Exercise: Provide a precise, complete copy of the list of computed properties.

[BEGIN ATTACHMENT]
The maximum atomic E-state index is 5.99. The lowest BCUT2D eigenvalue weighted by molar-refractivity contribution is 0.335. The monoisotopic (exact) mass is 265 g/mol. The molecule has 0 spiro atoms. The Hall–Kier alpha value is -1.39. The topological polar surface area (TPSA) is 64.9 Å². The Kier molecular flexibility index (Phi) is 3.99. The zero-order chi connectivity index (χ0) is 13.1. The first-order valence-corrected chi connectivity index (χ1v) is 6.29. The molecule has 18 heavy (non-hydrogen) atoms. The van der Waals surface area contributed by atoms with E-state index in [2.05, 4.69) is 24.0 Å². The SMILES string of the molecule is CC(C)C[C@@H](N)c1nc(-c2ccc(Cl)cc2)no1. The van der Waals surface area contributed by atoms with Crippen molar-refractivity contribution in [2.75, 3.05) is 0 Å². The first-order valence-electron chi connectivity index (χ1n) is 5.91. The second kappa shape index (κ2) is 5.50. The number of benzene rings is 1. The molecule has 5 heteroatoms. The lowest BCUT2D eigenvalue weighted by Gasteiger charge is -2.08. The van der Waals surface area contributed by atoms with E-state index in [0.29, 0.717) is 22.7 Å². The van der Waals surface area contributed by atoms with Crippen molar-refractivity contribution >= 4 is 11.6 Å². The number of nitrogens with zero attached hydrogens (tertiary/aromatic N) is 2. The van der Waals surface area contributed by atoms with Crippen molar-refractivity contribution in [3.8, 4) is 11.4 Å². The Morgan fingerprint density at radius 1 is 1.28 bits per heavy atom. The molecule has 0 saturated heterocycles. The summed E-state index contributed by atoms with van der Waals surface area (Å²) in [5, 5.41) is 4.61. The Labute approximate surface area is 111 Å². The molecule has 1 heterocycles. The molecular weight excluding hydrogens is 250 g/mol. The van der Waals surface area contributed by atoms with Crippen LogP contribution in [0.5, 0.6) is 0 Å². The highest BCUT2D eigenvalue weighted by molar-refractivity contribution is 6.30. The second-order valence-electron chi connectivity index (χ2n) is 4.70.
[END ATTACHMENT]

The maximum atomic E-state index is 5.99. The lowest BCUT2D eigenvalue weighted by molar-refractivity contribution is 0.335. The monoisotopic (exact) mass is 265 g/mol. The molecule has 0 spiro atoms. The Hall–Kier alpha value is -1.39. The topological polar surface area (TPSA) is 64.9 Å². The Kier molecular flexibility index (Phi) is 3.99. The zero-order chi connectivity index (χ0) is 13.1. The first-order valence-corrected chi connectivity index (χ1v) is 6.29. The molecule has 18 heavy (non-hydrogen) atoms. The van der Waals surface area contributed by atoms with E-state index in [2.05, 4.69) is 24.0 Å². The SMILES string of the molecule is CC(C)C[C@@H](N)c1nc(-c2ccc(Cl)cc2)no1. The van der Waals surface area contributed by atoms with Crippen molar-refractivity contribution in [2.75, 3.05) is 0 Å². The first-order valence-electron chi connectivity index (χ1n) is 5.91. The second kappa shape index (κ2) is 5.50. The number of benzene rings is 1. The molecule has 5 heteroatoms. The lowest BCUT2D eigenvalue weighted by Gasteiger charge is -2.08. The van der Waals surface area contributed by atoms with E-state index in [0.29, 0.717) is 22.7 Å². The van der Waals surface area contributed by atoms with Crippen molar-refractivity contribution >= 4 is 11.6 Å². The number of nitrogens with zero attached hydrogens (tertiary/aromatic N) is 2. The van der Waals surface area contributed by atoms with Crippen molar-refractivity contribution in [3.8, 4) is 11.4 Å². The Morgan fingerprint density at radius 1 is 1.28 bits per heavy atom. The molecule has 0 saturated heterocycles. The summed E-state index contributed by atoms with van der Waals surface area (Å²) in [5, 5.41) is 4.61. The Labute approximate surface area is 111 Å². The molecule has 1 heterocycles. The molecular weight excluding hydrogens is 250 g/mol. The van der Waals surface area contributed by atoms with Crippen LogP contribution in [0.5, 0.6) is 0 Å². The highest BCUT2D eigenvalue weighted by molar-refractivity contribution is 6.30. The second-order valence-electron chi connectivity index (χ2n) is 4.70.